CA-04 doesn't fit into the DCCC's criteria for a challenge and they're not trying to recruit a candidate to run against him. (I suspect the same about Gallagher's district in Wisconsin and Bilirakis' in Florida.) In California, local Democratic activists hate the DCCC as much as they hate Trump, McClintock and the Republican Party and plan on finding their own champion to run against McClintock-- and against the transpartisan establishment that has failed them so miserably-- in 2018. Nationally, Republican congressmembers are starting to feel the pressure of defending a toxic agenda being promulgated by Trump and Ryan. Believe me, it isn't just Gallagher and McClintock sweating today. It will be less than year before they're all panic-stricken and thinking about jumping off tall buildings. (Tepid establishment Democrats like Adam Schiff should try wrapping their heads around this before they get swept up too.)

Meanwhile, opposition to Trump's visit to the U.K. is so strong and widespread that House of Commons Speaker John Bercow has barred so-called President Trumpanzee from being admitted to the House of Commons for an address to Parliament, citing "opposition to racism and sexism" and his anti-refugee Executive Order. He was cheered loudly by both sides of the aisle. Perhaps all the Trump supporters were out fox hunting at the time of the speech.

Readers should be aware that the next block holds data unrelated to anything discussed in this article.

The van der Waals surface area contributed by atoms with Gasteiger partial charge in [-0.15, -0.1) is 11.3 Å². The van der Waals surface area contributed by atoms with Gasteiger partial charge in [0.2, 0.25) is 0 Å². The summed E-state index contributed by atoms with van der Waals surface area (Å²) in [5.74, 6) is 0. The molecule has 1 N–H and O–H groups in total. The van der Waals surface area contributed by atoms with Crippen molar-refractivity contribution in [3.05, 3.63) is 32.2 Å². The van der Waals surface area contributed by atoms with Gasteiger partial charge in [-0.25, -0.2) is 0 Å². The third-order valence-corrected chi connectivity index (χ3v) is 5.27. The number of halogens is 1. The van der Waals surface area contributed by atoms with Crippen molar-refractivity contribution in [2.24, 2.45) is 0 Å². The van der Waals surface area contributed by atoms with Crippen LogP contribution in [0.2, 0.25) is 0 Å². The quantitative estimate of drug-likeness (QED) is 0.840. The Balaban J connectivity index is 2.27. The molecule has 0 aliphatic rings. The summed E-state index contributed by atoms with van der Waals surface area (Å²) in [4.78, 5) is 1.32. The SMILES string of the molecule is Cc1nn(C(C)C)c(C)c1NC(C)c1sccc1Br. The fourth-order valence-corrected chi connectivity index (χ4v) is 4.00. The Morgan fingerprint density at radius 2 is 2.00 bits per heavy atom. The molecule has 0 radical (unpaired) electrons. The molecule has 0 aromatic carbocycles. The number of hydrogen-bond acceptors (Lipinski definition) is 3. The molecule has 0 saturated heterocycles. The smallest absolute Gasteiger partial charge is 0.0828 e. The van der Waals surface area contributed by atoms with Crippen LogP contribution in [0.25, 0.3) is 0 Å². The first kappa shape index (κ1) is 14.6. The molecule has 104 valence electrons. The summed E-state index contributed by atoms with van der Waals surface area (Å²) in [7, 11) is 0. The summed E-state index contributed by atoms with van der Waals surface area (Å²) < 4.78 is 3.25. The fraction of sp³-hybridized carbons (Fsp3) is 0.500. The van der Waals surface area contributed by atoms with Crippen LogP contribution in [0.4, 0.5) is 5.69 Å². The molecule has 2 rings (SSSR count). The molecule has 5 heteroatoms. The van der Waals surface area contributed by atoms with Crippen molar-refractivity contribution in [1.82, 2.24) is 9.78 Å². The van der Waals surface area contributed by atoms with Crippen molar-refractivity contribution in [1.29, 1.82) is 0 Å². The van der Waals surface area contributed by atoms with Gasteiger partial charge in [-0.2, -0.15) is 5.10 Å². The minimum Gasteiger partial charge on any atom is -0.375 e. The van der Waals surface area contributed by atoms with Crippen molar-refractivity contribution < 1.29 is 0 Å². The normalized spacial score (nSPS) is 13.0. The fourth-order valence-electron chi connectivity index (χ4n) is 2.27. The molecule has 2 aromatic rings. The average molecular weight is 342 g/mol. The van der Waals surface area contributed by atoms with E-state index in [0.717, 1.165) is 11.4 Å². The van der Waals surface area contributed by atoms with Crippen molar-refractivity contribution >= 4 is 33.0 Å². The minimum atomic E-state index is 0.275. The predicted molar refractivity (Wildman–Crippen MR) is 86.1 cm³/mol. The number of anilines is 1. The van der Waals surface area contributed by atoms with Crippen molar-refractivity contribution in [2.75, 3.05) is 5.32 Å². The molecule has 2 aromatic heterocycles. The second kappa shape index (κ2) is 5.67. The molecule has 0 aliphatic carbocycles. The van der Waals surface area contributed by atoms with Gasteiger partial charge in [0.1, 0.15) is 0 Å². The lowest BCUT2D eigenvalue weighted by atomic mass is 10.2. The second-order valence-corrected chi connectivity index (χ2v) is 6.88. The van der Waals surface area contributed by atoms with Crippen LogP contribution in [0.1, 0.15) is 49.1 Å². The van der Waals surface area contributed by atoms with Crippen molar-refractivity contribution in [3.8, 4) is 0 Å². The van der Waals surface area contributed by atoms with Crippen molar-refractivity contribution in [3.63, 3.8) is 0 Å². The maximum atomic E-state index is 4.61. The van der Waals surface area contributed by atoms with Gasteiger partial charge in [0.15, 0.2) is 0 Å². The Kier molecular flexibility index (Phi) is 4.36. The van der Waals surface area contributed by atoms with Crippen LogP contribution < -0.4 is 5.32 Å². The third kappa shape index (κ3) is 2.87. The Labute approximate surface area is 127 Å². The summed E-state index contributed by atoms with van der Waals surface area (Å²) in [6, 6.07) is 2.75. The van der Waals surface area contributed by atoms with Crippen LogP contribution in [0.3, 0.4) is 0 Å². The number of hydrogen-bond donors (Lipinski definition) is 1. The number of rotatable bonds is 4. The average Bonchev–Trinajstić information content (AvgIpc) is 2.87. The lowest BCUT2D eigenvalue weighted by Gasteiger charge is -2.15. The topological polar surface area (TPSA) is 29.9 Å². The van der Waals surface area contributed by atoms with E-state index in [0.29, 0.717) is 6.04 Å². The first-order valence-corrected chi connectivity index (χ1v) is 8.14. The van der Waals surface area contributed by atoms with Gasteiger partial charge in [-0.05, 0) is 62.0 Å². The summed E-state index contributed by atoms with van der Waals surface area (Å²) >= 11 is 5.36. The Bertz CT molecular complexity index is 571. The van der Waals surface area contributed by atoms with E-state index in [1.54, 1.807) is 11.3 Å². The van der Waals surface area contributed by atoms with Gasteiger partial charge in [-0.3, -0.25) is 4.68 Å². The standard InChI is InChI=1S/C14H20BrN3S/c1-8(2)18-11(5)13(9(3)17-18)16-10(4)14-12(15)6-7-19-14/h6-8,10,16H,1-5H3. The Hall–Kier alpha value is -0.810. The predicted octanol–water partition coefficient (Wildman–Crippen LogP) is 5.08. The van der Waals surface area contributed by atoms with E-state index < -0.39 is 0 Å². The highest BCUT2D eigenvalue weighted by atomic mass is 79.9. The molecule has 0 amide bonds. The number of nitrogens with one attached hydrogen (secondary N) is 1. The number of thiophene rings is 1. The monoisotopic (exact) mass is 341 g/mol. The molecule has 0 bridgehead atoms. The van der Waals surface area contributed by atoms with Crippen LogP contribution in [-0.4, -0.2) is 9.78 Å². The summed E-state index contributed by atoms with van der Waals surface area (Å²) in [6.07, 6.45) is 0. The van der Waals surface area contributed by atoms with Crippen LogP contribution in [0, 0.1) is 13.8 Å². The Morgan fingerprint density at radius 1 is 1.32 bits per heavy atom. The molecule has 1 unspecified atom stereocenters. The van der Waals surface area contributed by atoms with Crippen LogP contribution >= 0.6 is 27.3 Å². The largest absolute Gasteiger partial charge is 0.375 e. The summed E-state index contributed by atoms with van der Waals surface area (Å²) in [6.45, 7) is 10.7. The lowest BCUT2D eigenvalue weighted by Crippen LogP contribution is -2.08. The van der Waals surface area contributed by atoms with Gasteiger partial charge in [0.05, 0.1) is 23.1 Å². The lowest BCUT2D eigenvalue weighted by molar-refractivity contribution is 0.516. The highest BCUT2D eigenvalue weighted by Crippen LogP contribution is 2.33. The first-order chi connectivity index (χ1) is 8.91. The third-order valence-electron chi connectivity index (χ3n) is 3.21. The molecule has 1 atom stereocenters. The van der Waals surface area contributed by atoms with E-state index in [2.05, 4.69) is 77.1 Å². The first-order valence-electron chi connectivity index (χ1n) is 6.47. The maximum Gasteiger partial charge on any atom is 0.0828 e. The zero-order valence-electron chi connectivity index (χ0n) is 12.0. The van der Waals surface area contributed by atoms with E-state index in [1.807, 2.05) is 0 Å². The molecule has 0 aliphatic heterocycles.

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At 7:21 PM, Anonymous Anonymous said...

I'm glad to see that buyer's remorse is showing up, but don't expect Trump to surrender power easily now that he's got it. His corporatist backers will insist that he fight off any attempts to replace him with a sentient human with intelligence and common sense. Profits Uber Alles!

At 7:36 AM, Anonymous Anonymous said...

Don't get excited about the "trump stink". It's real, but most of the R+5 and over districts wouldn't elect a democrat or democrap to save their lives.

I know folks in CA-4 and they vote R mostly because their libertarian religious beliefs are anathema to democrat candidates. The majority of voters are upper middle and educated... and religious in their libertarianism.

Don't waste your time. In fact they could lose their publicly funded police, fire dept, water, sewer, schools and all health insurance... and they'd be just fine with it. Religion means believing despite total proof that your belief is horseshit. Americans excel at their religion.